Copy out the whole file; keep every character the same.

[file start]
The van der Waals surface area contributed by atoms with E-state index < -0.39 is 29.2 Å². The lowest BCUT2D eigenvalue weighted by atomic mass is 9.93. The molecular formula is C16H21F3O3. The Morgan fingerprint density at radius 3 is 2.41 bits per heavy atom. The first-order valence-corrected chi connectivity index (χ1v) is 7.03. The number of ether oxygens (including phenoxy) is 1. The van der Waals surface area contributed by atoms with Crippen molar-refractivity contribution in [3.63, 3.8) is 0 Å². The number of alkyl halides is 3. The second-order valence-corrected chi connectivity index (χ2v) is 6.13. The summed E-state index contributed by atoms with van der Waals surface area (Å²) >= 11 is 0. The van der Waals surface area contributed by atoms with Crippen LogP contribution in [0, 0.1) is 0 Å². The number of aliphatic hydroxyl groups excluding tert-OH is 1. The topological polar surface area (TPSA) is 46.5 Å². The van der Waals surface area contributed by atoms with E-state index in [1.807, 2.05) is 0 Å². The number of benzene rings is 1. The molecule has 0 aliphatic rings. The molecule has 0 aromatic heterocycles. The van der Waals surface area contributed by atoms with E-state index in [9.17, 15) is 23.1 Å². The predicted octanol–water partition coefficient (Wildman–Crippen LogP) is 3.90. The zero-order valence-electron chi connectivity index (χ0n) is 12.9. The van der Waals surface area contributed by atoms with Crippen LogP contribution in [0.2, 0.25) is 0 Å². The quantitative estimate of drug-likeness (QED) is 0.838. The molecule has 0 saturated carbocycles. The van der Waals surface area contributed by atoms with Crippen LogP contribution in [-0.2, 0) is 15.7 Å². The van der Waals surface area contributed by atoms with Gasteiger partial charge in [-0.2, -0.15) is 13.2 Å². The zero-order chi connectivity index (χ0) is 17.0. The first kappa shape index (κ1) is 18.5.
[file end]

The van der Waals surface area contributed by atoms with E-state index < -0.39 is 29.2 Å². The lowest BCUT2D eigenvalue weighted by atomic mass is 9.93. The molecular formula is C16H21F3O3. The Morgan fingerprint density at radius 3 is 2.41 bits per heavy atom. The first-order valence-corrected chi connectivity index (χ1v) is 7.03. The number of ether oxygens (including phenoxy) is 1. The van der Waals surface area contributed by atoms with Crippen molar-refractivity contribution in [3.63, 3.8) is 0 Å². The number of alkyl halides is 3. The second-order valence-corrected chi connectivity index (χ2v) is 6.13. The summed E-state index contributed by atoms with van der Waals surface area (Å²) >= 11 is 0. The van der Waals surface area contributed by atoms with Crippen LogP contribution in [0, 0.1) is 0 Å². The number of aliphatic hydroxyl groups excluding tert-OH is 1. The topological polar surface area (TPSA) is 46.5 Å². The van der Waals surface area contributed by atoms with E-state index in [1.807, 2.05) is 0 Å². The number of benzene rings is 1. The molecule has 0 aliphatic rings. The molecule has 0 aromatic heterocycles. The van der Waals surface area contributed by atoms with E-state index in [9.17, 15) is 23.1 Å². The predicted octanol–water partition coefficient (Wildman–Crippen LogP) is 3.90. The zero-order valence-electron chi connectivity index (χ0n) is 12.9. The van der Waals surface area contributed by atoms with Crippen LogP contribution in [0.2, 0.25) is 0 Å². The quantitative estimate of drug-likeness (QED) is 0.838. The molecule has 0 saturated carbocycles. The van der Waals surface area contributed by atoms with Crippen LogP contribution in [-0.2, 0) is 15.7 Å². The van der Waals surface area contributed by atoms with Gasteiger partial charge in [-0.2, -0.15) is 13.2 Å². The zero-order chi connectivity index (χ0) is 17.0. The first kappa shape index (κ1) is 18.5.